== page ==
Rochester Institute of Technology

Site-wide links

On the maximum stellar rotation to form a black hole without an accompanying luminous transient
By Ariadna Murguia-Berthier, Aldo Batta, Agnieszka Janiuk, Enrico Ramirez-Ruiz, Ilya Mandel, Scott C. Noble, Rosa Wallace Everson
Submitted to The Astrophysical Journal Letter (Wednesday, May 20, 2020)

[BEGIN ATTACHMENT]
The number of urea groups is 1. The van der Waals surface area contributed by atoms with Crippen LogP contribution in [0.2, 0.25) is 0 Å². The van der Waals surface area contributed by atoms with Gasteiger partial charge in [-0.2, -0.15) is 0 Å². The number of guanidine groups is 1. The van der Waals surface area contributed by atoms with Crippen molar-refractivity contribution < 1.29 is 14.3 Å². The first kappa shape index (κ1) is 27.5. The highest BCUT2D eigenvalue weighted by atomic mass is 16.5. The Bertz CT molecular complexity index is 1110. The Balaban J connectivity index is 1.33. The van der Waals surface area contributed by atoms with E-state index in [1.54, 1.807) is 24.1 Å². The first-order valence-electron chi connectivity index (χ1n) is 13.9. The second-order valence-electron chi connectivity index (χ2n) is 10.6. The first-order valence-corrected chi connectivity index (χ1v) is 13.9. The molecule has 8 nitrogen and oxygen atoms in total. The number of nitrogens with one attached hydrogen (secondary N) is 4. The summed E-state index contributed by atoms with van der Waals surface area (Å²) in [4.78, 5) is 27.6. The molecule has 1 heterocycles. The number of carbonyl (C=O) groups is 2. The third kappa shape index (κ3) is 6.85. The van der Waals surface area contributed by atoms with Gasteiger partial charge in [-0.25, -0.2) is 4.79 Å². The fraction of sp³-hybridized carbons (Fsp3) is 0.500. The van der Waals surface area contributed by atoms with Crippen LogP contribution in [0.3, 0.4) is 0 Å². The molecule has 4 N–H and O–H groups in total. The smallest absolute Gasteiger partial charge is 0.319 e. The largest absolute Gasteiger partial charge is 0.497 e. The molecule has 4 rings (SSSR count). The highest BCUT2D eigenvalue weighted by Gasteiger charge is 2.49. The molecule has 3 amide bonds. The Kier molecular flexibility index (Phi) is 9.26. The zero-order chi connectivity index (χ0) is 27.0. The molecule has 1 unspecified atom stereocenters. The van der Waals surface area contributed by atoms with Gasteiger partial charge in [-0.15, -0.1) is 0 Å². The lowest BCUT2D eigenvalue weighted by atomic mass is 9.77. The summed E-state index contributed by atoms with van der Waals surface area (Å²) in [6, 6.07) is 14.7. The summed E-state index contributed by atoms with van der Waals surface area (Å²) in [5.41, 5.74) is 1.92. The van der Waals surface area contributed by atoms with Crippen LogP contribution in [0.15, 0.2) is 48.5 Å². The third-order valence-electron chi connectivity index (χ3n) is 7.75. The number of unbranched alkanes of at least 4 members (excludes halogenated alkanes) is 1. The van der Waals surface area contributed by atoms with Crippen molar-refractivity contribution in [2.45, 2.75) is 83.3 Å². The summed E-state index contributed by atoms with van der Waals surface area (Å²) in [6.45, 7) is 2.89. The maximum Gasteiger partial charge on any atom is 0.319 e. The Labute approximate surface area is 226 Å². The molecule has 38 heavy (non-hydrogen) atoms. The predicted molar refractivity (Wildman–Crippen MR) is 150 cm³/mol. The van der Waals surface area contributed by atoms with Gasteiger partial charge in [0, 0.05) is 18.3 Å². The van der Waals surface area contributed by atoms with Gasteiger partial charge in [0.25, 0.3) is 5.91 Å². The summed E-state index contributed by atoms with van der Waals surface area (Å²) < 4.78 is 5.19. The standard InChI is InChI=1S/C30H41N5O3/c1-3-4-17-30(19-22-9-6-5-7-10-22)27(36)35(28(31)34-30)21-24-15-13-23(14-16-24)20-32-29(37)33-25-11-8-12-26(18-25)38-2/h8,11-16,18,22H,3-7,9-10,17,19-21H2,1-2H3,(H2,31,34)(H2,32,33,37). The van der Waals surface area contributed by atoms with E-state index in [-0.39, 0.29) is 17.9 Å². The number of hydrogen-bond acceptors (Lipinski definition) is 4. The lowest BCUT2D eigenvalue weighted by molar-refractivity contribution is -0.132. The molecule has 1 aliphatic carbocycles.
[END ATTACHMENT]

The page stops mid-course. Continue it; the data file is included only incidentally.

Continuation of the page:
The collapse of a massive star with low angular momentum content is commonly argued to result in the formation of a black hole without an accompanying bright transient. Our goal in this Letter is to understand the flow in and around a newly-formed black hole, involving accretion and rotation, via general relativistic hydrodynamics simulations aimed at studying the conditions under which infalling material can accrete without forming a centrifugally supported structure and, as a result, generate no effective feedback. If the feedback from the black hole is, on the other hand, significant, the collapse would be halted and we suggest that the event is likely to be followed by a bright transient. We find that feedback is only efficient if the specific angular momentum of the infalling material at the innermost stable circular orbit exceeds that of geodesic circular flow at that radius by at least ≈20%. We use the results of our simulations to constrain the maximal stellar rotation rates of the disappearing massive progenitors PHL293B-LBV and N6946-BH1, and to provide an estimate of the overall rate of disappearing massive stars. We find that about a few percent of single O-type stars with measured rotational velocities are expected to spin below the critical value before collapse and are thus predicted to vanish without a trace.